Are financial statements mandatory under Cypriot legislation?

Yes, audited accounts are required and need to be filed with the Registrar of Companies and the Inland Revenue Department.  Such accounts are open for public inspection. When the company is a newly registered company, the first financial statements need to be filed at the Registrar within eighteen months of its incorporation.  After this, the company needs to file its financial statements every 12 months (by the end of each tax year which is December).  The only exception where this is not required is shipping companies.

What are the VAT requirements for Cyprus resident and Cyprus non-resident companies?

VAT is an indirect form of taxation which burdens consumption expenditure.  It is charged on every taxable supply of goods or services.  It is collectable at every stage of the production.  The standard rate is 15% with the reduced rate being 5%, 8% or 0%. 

All transacting companies need to register for VAT to a local VAT office through the completion of VAT Form 101, which is the application for registration in the VAT Register, provided they exceed the threshold.  After registration, companies are given a VAT number which they have to display on all transactions.  People supplying goods and/or services are responsible for collecting the VAT and then passing it on at the VAT Service Department. 

A taxable person is every person, natural or legal, resident in Cyprus or abroad, who carries on a business and has registered as such in the VAT Register or he is liable to be registered according to the provisions of the VAT legislation.  Liability to register arises if at the end of any month, if the value of his taxable supplies in the period of one year then ending has exceeded € 15,600, or at any time, if there are reasonable grounds for believing that the value of his taxable supplies in the period of thirty days then beginning will exceed € 15,600.  Persons who are liable to register have to notify the VAT Commissioner through VAT Form 101.  Although liability to register for VAT falls on the businesses, it is not actually them who bear the cost.  The seller only acts as a vehicle of the VAT Services to collect VAT from the consumers.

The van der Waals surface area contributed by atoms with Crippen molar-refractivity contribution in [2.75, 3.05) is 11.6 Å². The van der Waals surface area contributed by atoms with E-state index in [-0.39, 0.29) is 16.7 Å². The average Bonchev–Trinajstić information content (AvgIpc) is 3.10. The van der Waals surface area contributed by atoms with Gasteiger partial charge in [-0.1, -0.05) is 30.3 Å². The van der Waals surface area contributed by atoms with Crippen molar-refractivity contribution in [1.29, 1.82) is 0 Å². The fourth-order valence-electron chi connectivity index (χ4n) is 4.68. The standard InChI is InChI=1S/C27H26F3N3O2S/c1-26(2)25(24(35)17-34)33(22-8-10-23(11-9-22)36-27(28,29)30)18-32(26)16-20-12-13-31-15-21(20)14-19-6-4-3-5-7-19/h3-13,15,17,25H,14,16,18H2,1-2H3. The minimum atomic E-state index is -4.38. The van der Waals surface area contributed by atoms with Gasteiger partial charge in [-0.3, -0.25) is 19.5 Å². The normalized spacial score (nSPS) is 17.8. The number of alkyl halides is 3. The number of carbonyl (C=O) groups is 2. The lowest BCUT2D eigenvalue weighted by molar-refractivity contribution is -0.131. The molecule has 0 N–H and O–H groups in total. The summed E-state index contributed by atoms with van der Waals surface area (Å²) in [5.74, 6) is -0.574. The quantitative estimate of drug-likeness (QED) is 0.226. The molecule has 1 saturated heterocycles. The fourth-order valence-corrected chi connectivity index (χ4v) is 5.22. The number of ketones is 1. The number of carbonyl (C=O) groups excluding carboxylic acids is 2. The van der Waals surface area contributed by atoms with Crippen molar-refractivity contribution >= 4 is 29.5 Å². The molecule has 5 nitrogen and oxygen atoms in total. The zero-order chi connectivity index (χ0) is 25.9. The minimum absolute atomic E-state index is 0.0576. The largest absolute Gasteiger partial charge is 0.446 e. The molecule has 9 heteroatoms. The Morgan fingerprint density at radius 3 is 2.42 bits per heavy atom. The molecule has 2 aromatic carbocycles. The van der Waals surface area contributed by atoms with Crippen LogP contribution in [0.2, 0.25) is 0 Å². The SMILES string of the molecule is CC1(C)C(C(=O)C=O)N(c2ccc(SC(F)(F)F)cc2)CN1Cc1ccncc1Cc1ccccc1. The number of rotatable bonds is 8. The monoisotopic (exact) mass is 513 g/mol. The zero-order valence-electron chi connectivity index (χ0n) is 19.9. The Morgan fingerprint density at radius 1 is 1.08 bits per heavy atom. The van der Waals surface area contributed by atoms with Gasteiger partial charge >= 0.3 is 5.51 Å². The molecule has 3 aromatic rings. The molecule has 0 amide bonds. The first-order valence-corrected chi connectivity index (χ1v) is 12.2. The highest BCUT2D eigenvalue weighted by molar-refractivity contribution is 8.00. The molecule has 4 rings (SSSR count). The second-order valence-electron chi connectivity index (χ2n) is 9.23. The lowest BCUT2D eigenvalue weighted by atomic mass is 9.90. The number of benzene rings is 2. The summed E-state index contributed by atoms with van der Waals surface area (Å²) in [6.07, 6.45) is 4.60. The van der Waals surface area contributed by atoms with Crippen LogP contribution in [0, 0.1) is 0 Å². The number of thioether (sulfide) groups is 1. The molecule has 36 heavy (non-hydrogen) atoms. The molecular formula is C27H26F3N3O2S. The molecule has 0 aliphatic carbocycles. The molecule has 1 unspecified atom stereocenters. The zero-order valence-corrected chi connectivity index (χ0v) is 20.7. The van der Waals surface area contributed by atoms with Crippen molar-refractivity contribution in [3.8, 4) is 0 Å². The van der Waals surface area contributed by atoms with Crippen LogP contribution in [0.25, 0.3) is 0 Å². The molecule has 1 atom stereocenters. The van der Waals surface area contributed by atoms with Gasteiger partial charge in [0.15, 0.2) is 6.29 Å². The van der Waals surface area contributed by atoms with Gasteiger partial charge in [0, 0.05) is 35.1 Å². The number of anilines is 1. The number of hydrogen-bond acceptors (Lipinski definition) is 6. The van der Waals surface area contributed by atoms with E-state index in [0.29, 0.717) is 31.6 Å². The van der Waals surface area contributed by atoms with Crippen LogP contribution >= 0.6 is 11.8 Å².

Can a bank account be opened for a Cyprus company outside Cyprus?

Yes.  This can even be made without the need of the Directors being present to sign on behalf of the company since the documents can be sent by post or a power of attorney (PoA) could be prepared giving the client the authority to open a bank account for the company.   A company registered in Cyprus may open a bank account everywhere in the world.   

Can a bank account be opened in Cyprus?

Yes.  This can even be made without the need of the client and/or signatory being present to sign on behalf of the company since the documents can be sent by post and authenticated by a Cyprus lawyer.

How can a Director be removed?

A Director may be removed after a normal Resolution (51%) is passed by the Shareholders in a general meeting by virtue of section 178, Cap 113. 

What is the purpose of General Meetings?

The purpose of General Meetings is to pass Resolutions (either normal or special)  in order to change the Memorandum and Articles of Association, remove a Director, appoint and remove auditors of the company, approve the accounts of the accounts and increase, reduce and alter the Share Capital of the company.

What should happen if there is a conflict of interest between the Director and the company?

One of the general duties of Directors is to avoid any conflict of interest between them and the company.  If there is, such an interest needs to be disclosed.  Directors cannot benefit personally from a transaction of the company.

When is a Director restricted from selling or purchasing company shares?

A Director cannot buy or sell his shares if he holds company confidential information, for example, for a prospective transaction of the company.  Moreover, he cannot buy or sell shares a month before the financial year (01/01 – 31-12) ends.  The Director needs to inform the board of Directors in writing that he wants to buy or sell any shares.

Does the company need to hold an Annual General (Shareholders') Meeting (AGM)?

Yes.  The AGM needs to take place eighteen months of the date of the company's incorporation.  After this, the company needs to hold an AGM every year and no later than fifteen months from the previous one. 

How can minority Shareholders be protected?

When minority Shareholders feel oppressed, they can wind up the company through a petition in the court.  If the court thinks that it is just an equitable to wind up the company then it will do so.  A further action is for the majority Shareholders to buy the shares of the minority Shareholders who feel oppressed. 

How is a Cypriot company dissolved?

The content of this article is intended to provide a general guide to the subject matter. Specialist advice should be sought about your specific circumstances.